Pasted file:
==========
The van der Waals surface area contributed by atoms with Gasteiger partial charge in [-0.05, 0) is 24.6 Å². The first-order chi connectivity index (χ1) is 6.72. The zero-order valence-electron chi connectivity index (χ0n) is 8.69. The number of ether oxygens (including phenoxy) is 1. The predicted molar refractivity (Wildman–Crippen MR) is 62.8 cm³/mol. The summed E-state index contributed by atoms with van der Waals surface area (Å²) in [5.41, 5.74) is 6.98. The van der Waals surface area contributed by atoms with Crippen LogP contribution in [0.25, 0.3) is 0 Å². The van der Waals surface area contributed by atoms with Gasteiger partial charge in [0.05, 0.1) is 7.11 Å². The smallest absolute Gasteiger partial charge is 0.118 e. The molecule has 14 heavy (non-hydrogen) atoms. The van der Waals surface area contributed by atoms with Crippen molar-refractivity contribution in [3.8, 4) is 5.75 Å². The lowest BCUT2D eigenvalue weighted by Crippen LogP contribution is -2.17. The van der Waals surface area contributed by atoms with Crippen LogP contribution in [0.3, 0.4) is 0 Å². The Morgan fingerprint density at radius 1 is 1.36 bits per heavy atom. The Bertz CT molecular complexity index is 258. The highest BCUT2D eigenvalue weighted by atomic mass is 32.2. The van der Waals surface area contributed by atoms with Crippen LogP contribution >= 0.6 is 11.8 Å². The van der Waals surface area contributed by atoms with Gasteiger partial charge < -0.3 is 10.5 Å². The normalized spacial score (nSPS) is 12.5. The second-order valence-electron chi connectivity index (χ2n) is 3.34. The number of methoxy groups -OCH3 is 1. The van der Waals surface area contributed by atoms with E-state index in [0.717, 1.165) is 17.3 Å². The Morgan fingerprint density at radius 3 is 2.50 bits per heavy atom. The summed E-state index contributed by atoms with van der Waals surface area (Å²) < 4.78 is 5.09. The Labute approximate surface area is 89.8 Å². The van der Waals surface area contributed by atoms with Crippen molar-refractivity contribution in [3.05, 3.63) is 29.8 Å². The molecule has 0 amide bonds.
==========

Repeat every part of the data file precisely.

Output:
The van der Waals surface area contributed by atoms with Gasteiger partial charge in [-0.05, 0) is 24.6 Å². The first-order chi connectivity index (χ1) is 6.72. The zero-order valence-electron chi connectivity index (χ0n) is 8.69. The number of ether oxygens (including phenoxy) is 1. The predicted molar refractivity (Wildman–Crippen MR) is 62.8 cm³/mol. The summed E-state index contributed by atoms with van der Waals surface area (Å²) in [5.41, 5.74) is 6.98. The van der Waals surface area contributed by atoms with Crippen LogP contribution in [0.25, 0.3) is 0 Å². The van der Waals surface area contributed by atoms with Gasteiger partial charge in [0.05, 0.1) is 7.11 Å². The smallest absolute Gasteiger partial charge is 0.118 e. The molecule has 14 heavy (non-hydrogen) atoms. The van der Waals surface area contributed by atoms with Crippen molar-refractivity contribution in [3.8, 4) is 5.75 Å². The lowest BCUT2D eigenvalue weighted by Crippen LogP contribution is -2.17. The van der Waals surface area contributed by atoms with Crippen LogP contribution in [0.3, 0.4) is 0 Å². The Morgan fingerprint density at radius 1 is 1.36 bits per heavy atom. The Bertz CT molecular complexity index is 258. The highest BCUT2D eigenvalue weighted by atomic mass is 32.2. The van der Waals surface area contributed by atoms with Crippen LogP contribution >= 0.6 is 11.8 Å². The van der Waals surface area contributed by atoms with Gasteiger partial charge < -0.3 is 10.5 Å². The normalized spacial score (nSPS) is 12.5. The second-order valence-electron chi connectivity index (χ2n) is 3.34. The number of methoxy groups -OCH3 is 1. The van der Waals surface area contributed by atoms with E-state index in [0.717, 1.165) is 17.3 Å². The Morgan fingerprint density at radius 3 is 2.50 bits per heavy atom. The summed E-state index contributed by atoms with van der Waals surface area (Å²) < 4.78 is 5.09. The Labute approximate surface area is 89.8 Å². The van der Waals surface area contributed by atoms with Crippen molar-refractivity contribution in [3.05, 3.63) is 29.8 Å². The molecule has 0 amide bonds.